Why positive statements will serve you better

  • Article by: STEPHEN WILBERS , Special to the Star Tribune
  • Updated: May 15, 2011 - 2:27 PM

I enjoy hearing from you, my readers, but often when you write with your comments and questions you fail to proofread your text. I'm surprised by your carelessness.

Hold on, hold on. Let me say that another way.

I really enjoy hearing from you, my readers, even when you make occasional errors. The important thing is that you take the time to tell me what you're thinking.

Yes, that's better.

Have you ever worked with someone with a knack for putting things in the negative? I suspect those people don't intend to come across as critical or angry, but that's the impression they give. I wonder if the problem is that they have developed some bad habits in the form of negative speech patterns. As a result, they come across as negative people.

For example, compare "You neglected to order refreshments for last week's staff meeting" with "Don't forget to order refreshments for this week's meeting." The first statement refers to a past failure; the second offers a gentle reminder.

If you can't understand what I'm saying, maybe I can put it in simpler language for you.

Oops, there I go again. What I meant to say was, I'm not sure I'm explaining this concept very well. Let me offer a few more examples.

Are you still missing the point? How many times do I have to explain it to you?

As you can see, in those examples of negative language, certain words create a condescending, insulting, even sarcastic tone. When these statements appear to question a person's intelligence, competence or ethics -- three points of particular sensitivity -- they are almost certain to offend the person to whom they are addressed.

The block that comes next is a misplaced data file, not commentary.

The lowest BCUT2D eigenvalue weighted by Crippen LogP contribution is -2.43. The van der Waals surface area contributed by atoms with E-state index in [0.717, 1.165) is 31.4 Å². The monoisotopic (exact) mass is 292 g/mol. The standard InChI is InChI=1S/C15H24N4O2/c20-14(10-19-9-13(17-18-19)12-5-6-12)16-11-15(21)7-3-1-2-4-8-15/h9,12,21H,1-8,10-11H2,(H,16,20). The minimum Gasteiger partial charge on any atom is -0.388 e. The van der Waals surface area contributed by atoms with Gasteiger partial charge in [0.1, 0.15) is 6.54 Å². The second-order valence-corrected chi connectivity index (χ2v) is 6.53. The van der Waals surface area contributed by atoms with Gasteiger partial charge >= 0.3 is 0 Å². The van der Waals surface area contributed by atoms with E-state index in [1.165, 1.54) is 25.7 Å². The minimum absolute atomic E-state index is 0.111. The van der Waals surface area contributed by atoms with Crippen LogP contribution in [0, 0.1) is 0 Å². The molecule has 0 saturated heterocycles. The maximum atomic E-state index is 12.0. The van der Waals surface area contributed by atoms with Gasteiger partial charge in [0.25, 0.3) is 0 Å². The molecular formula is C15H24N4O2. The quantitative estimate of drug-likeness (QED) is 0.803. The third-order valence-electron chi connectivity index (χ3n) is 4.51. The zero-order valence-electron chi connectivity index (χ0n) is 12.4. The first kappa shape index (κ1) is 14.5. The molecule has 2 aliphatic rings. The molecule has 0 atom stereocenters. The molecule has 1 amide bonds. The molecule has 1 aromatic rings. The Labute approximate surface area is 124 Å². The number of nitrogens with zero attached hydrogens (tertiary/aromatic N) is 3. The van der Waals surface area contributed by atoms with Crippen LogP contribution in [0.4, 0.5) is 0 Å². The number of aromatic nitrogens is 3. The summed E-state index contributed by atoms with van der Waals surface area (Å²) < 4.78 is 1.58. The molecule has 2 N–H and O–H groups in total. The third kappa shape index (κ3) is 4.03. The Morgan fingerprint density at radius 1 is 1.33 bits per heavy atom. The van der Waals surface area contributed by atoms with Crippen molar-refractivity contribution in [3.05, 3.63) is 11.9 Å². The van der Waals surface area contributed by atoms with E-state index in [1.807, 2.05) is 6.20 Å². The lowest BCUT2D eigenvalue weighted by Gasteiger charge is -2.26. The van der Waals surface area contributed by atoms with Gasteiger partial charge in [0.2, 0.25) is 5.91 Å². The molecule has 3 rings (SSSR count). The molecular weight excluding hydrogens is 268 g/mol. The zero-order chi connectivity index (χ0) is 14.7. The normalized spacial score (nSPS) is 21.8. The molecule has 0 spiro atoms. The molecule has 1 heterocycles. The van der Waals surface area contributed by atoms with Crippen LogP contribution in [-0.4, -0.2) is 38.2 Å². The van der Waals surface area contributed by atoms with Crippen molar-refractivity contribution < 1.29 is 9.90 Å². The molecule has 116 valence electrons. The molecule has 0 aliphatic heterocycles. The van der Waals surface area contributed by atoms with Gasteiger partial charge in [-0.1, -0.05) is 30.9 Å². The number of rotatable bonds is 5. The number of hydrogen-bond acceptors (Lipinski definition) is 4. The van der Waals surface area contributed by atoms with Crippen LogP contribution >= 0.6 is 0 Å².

So, what's wrong with the following statements?

"Why can't you understand this?"

"If you would pay closer attention when processing these orders, you wouldn't make so many mistakes."

"I can't believe you complained to Sue without talking to me first."

The first example questions the reader's intelligence, the second the reader's competence and the third the reader's ethics. In the third example, the implication is that a more ethical person or more loyal friend would have talked to the writer first.

But what do you do when in fact someone is not acting intelligently, competently or ethically?

I'm not suggesting you should never be direct; I'm suggesting that, regardless of how direct you choose to be, you can avoid language that offends.

Consider these statements:

"This is a complicated procedure. It's important you understand every step."

"Please take special care when processing these orders. A misplaced order can cost us a customer."

"Sue tells me you're unhappy about the new assignment. I want to know what you're thinking. Please be direct with me."

Compare the last sentence, "Please be direct with me," with this one: "Why can't you be direct with me?" The former is a simple request; the latter can be answered only with a negative admission ("Because I'm a coward" or "Because I'm a devious person").

Prefer the positive.

Stephen Wilbers offers training seminars in effective business writing. E-mail him at wilbe004@umn.edu. His website is www.wilbers.com.

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